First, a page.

Daniel Simu - - Parent

Thanks, your comment confirms my beliefs, but I lacked the historical knowledge to backed it up as properly!

I hope that in 20 years I can give equally clear insights about the juggling of today ;)

7b_wizard - - Parent

I wouldn't compare him with Brunn. And Gatto was a generation later, so not be taken into account at the time. And Rastelli did "evens".
Then Ignatov's clubs are also great, fast, Alberts, Treblas, high bx, everything, .. no matter if "russian technique" or which ideals. Not?

Also tried to find on "russian technique" .. best I got was this: http://www.jagorart.com/workshop.html and some ballet-like scholar's clips that mentions it somewhere https://www.youtube.com/results?search_query=%22russian+technique%22+juggling     I'm not sure if fitting / adapting the props, the props' flights, to - in the first place - harmonic body motion  (instead adapting your moves to where the props are thrown and caught, as I understood it from that bit of the above hints I found),  is any "russian" or "Ignatov"-original-style, but not rather has ever been an aspect of mastering your tool in sports, crafts, martial arts.

Daniel Simu - - Parent

Ask jugglers in circus schools, they will all have stories on their experience with 'russian technique'. Typical is the example of Berlin, in Die Etage both juggling teachers Declan Mee and Thomas Durrfeld base their training on the workshops they've had from Ignatov and Declan further popularises this with weekly courses in the Katakomben. Also Yuri Podzniakov, a common guest at many schools and head juggling teacher in Kiev, was trained by Ignatov. Other influencial teachers include Arcadii Pouponne (french spelling, I wish I knew the original Russian so he would be easier to google) who thought in Kiev and Brussels and influenced among others juggling teacher Gregor Kiock. I wouldn't be surprised if Pouponne also origined from Kiss, but this is speculation.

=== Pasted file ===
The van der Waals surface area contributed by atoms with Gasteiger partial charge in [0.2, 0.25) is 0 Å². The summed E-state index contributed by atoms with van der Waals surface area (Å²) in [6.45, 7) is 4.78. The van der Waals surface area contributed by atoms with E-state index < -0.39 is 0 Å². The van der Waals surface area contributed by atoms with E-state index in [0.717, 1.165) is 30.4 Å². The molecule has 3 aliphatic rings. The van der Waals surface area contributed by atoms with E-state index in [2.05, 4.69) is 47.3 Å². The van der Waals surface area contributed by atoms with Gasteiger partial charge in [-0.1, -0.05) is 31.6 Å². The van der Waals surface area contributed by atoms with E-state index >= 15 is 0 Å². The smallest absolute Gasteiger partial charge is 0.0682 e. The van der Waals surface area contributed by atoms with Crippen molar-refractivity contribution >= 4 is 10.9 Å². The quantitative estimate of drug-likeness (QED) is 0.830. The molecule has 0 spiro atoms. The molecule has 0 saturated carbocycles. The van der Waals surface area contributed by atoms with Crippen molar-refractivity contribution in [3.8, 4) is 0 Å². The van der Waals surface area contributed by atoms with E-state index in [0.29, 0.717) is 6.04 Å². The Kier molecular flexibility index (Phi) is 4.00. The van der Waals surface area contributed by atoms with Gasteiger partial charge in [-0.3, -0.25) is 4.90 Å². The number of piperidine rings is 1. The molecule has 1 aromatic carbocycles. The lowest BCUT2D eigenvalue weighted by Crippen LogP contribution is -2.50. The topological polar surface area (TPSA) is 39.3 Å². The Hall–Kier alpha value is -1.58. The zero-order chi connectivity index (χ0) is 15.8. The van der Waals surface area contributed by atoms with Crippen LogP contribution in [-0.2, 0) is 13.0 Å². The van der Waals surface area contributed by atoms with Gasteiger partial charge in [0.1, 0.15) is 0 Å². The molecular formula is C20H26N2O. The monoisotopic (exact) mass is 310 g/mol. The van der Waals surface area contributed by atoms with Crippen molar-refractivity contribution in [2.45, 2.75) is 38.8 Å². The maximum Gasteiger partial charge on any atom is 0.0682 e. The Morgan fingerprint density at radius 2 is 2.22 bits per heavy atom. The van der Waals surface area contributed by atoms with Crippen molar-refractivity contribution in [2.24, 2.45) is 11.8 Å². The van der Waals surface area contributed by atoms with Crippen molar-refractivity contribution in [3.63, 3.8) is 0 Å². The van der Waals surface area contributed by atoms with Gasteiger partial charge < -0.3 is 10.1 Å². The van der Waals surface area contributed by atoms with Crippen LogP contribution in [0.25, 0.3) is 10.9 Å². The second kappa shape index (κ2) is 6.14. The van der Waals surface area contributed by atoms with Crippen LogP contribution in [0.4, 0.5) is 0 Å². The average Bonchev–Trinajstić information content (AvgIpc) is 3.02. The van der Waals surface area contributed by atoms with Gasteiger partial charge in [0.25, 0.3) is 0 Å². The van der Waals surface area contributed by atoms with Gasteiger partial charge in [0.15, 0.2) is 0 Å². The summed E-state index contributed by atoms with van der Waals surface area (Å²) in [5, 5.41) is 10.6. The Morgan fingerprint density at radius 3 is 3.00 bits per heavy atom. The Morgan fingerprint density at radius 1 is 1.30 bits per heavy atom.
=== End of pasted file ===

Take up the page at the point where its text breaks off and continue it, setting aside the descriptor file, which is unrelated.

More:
Though every teacher has a different approach, there are a lot of similaries.

This style is fundamentally different from juggling you see from young sport jugglers, who are generally self-thought. They have a technique that is shared by Jason Garfield and Gatto.

I doubt the Russians have indeed ever called it a 'style', they wished to master their craft. The Russian circus society was the first to do a lot of research on sports, training methods, etc. I don't know what they researched for juggling, but the belief in their methods is still active today.

Darren May - - Parent

I saw the Great Moscow Circus recently in my neighbourhood in Australia, was impressed with their juggling and wanted to talk to them about it.
It's part of the reason I am on here; because I could not talk to their very experienced, competent and talented jugglers, I have sought out an online forum where I can talk to other jugglers and see their conversations.

It is very interesting to learn that the Russians have their own style of juggling; it is very enjoyable to watch!